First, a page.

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Why are these minds left without the means of obtaining that knowledge which they so ardently desire and why are the avenues of science barred against them because they are poor?

George Birkbeck

The Mechanics’ Institute movement was a product of the late 18th century, conceived as a means of offering education to working people. By the second half of the next century, there were well over a thousand of these institutions in Britain, providing a mixture of education, entertainment, and social facilities. It was following a lecture at the Cheltenham Mechanics’ Institute in 1842 that George Jacob Holyoake was arrested on charges of blasphemous libel.

History and influence

To be free, we should be in a position to dare the judgement of the wise.

George Jacob Holyoake, Practical Grammar (1844)
Anderson’s University building looking west along George Street, Glasgow © Archives & Special Collections, Strathclyde

The Mechanics’ Institutes had their origins in the efforts of Glasgow’s John Anderson, who founded Anderson’s Institution in 1795 to be a ‘university open to all’. Today, it is the University of Strathclyde. An earlier lecturer with the Institution was George Birkbeck, who – perceiving a fervent interest in scientific and technical demonstrations among workers – in 1799 introduced classes for tradesmen and mechanics. The scheme proved popular, and Birkbeck would go on to found, in 1823, the London Mechanics’ Institute (now Birkbeck, University of London).

Also in 1823, breakaways from Anderson’s Institution founded the Glasgow Mechanics’ Institute. The decade saw an ever-increasing number of similar organisations established around the UK, some of which were formed by groups of artisans frustrated by their exclusion from other bodies, such as Literary and Philosophical Institutions.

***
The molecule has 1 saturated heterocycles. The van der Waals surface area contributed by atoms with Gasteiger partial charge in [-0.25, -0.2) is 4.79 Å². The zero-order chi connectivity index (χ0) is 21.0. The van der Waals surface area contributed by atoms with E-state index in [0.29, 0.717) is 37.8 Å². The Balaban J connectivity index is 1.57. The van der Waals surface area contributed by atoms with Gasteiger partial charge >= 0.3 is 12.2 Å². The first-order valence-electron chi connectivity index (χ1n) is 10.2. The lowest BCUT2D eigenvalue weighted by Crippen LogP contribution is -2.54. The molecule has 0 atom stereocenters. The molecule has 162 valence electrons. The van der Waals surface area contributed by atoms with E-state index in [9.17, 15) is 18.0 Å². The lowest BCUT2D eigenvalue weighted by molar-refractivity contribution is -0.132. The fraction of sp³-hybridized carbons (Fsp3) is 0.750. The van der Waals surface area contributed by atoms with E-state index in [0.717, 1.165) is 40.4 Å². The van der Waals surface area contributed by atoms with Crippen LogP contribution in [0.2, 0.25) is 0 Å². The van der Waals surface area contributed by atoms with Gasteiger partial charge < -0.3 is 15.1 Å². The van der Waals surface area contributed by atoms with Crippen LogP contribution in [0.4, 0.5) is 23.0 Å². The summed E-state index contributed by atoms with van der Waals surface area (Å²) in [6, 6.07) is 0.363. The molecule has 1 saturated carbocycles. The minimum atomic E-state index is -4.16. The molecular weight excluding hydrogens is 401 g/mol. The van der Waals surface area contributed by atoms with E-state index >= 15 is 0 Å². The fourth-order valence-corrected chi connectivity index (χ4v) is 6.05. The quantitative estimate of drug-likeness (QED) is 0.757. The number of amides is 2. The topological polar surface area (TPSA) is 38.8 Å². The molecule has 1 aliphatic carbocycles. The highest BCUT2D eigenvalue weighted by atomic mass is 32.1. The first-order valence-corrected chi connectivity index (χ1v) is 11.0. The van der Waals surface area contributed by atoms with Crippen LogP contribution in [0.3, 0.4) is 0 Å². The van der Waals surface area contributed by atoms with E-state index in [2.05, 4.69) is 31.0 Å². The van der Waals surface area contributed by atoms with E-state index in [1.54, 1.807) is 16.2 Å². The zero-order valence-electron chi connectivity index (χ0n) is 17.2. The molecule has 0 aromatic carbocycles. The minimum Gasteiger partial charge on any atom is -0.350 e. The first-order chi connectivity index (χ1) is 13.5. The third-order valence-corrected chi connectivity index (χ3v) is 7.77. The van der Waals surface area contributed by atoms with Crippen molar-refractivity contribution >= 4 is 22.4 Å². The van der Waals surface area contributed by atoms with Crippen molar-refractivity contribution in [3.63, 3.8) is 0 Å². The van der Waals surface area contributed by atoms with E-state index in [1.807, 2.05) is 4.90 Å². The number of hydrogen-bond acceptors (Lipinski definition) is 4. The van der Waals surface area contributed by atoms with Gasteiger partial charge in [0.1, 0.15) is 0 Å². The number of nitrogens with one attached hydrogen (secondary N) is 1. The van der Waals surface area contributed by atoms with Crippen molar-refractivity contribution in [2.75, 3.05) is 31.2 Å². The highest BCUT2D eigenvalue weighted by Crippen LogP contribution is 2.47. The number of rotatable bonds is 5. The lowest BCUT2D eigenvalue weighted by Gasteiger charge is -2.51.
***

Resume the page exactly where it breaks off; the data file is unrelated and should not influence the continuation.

There was significant crossover between the Mechanics’ Institutes and other aspects of radicalism and reform. Significantly for humanist heritage, these included the secularist and socialist movements, members of which both lectured for and attended the institutions. As Edward Royle has written:

The London Mechanics’ Institute was used in the I820s by the Owenites, Huntites, Cobbettites and the followers of Carlile and Taylor. The Chartists controlled the institute at Cheltenham in I842, where the writings of Bentham, Owen and Cobbett were allowed in the library. At Sunderland, two members of the institute were local Chartist leaders. W.J. Birch and Emma Martin, familiar figures in the Owenite Halls of Science, appeared as lecturers in the Manchester District of Mechanics’ Institutions in I840. There is a close connexion between the fortunes of the Socialist and mechanics’ institute movements.

In 1842, following a lecture at Cheltenham Mechanics’ Institute, Owenite speaker George Jacob Holyoake responded to a question from the audience with the suggestion that the deity should be put on half-pay. He was subsequently arrested on charges of blasphemous libel, and the incident widely reported. The example of Holyoake demonstrates, as Royle confirms with others, the space enabled by the Mechanics’ Institutes for freethinking, and the promotion of radical and disruptive ideals, including secularist principles.

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